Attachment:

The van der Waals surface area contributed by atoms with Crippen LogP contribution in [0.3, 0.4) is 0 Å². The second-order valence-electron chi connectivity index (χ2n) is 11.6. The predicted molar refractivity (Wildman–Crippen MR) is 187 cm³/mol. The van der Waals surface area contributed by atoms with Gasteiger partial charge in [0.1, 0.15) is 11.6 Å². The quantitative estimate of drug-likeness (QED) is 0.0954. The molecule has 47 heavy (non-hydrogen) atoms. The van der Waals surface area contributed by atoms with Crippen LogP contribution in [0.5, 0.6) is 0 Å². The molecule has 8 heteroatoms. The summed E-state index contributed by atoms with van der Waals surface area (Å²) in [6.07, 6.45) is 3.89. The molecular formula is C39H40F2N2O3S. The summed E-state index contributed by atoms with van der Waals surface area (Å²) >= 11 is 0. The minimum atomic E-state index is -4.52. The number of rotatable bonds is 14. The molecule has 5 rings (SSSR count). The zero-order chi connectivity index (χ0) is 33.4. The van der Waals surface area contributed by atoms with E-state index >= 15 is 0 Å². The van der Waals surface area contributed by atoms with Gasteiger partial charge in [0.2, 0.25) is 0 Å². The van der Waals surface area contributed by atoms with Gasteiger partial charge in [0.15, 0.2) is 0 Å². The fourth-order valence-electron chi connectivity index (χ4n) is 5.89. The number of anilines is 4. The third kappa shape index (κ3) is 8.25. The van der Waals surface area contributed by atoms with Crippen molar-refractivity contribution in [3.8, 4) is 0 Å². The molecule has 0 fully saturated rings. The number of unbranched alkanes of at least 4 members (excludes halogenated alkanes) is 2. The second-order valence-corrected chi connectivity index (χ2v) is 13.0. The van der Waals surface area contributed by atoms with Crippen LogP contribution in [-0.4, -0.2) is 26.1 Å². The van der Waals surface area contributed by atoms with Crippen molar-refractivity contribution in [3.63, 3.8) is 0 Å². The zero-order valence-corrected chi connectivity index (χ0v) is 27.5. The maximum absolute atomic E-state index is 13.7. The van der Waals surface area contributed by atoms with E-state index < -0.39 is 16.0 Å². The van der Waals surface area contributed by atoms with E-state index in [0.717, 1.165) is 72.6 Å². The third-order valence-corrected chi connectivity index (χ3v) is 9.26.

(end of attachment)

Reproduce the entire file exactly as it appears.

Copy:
The van der Waals surface area contributed by atoms with Crippen LogP contribution in [0.3, 0.4) is 0 Å². The second-order valence-electron chi connectivity index (χ2n) is 11.6. The predicted molar refractivity (Wildman–Crippen MR) is 187 cm³/mol. The van der Waals surface area contributed by atoms with Gasteiger partial charge in [0.1, 0.15) is 11.6 Å². The quantitative estimate of drug-likeness (QED) is 0.0954. The molecule has 47 heavy (non-hydrogen) atoms. The van der Waals surface area contributed by atoms with Crippen LogP contribution in [0.5, 0.6) is 0 Å². The molecule has 8 heteroatoms. The summed E-state index contributed by atoms with van der Waals surface area (Å²) in [6.07, 6.45) is 3.89. The molecular formula is C39H40F2N2O3S. The summed E-state index contributed by atoms with van der Waals surface area (Å²) >= 11 is 0. The minimum atomic E-state index is -4.52. The number of rotatable bonds is 14. The molecule has 5 rings (SSSR count). The zero-order chi connectivity index (χ0) is 33.4. The van der Waals surface area contributed by atoms with E-state index >= 15 is 0 Å². The van der Waals surface area contributed by atoms with Gasteiger partial charge in [0.2, 0.25) is 0 Å². The van der Waals surface area contributed by atoms with Gasteiger partial charge in [0.15, 0.2) is 0 Å². The fourth-order valence-electron chi connectivity index (χ4n) is 5.89. The number of anilines is 4. The third kappa shape index (κ3) is 8.25. The van der Waals surface area contributed by atoms with Crippen molar-refractivity contribution in [3.8, 4) is 0 Å². The molecule has 0 fully saturated rings. The number of unbranched alkanes of at least 4 members (excludes halogenated alkanes) is 2. The second-order valence-corrected chi connectivity index (χ2v) is 13.0. The van der Waals surface area contributed by atoms with Crippen LogP contribution in [-0.4, -0.2) is 26.1 Å². The van der Waals surface area contributed by atoms with Crippen molar-refractivity contribution in [3.63, 3.8) is 0 Å². The zero-order valence-corrected chi connectivity index (χ0v) is 27.5. The maximum absolute atomic E-state index is 13.7. The van der Waals surface area contributed by atoms with E-state index < -0.39 is 16.0 Å². The van der Waals surface area contributed by atoms with E-state index in [0.717, 1.165) is 72.6 Å². The third-order valence-corrected chi connectivity index (χ3v) is 9.26.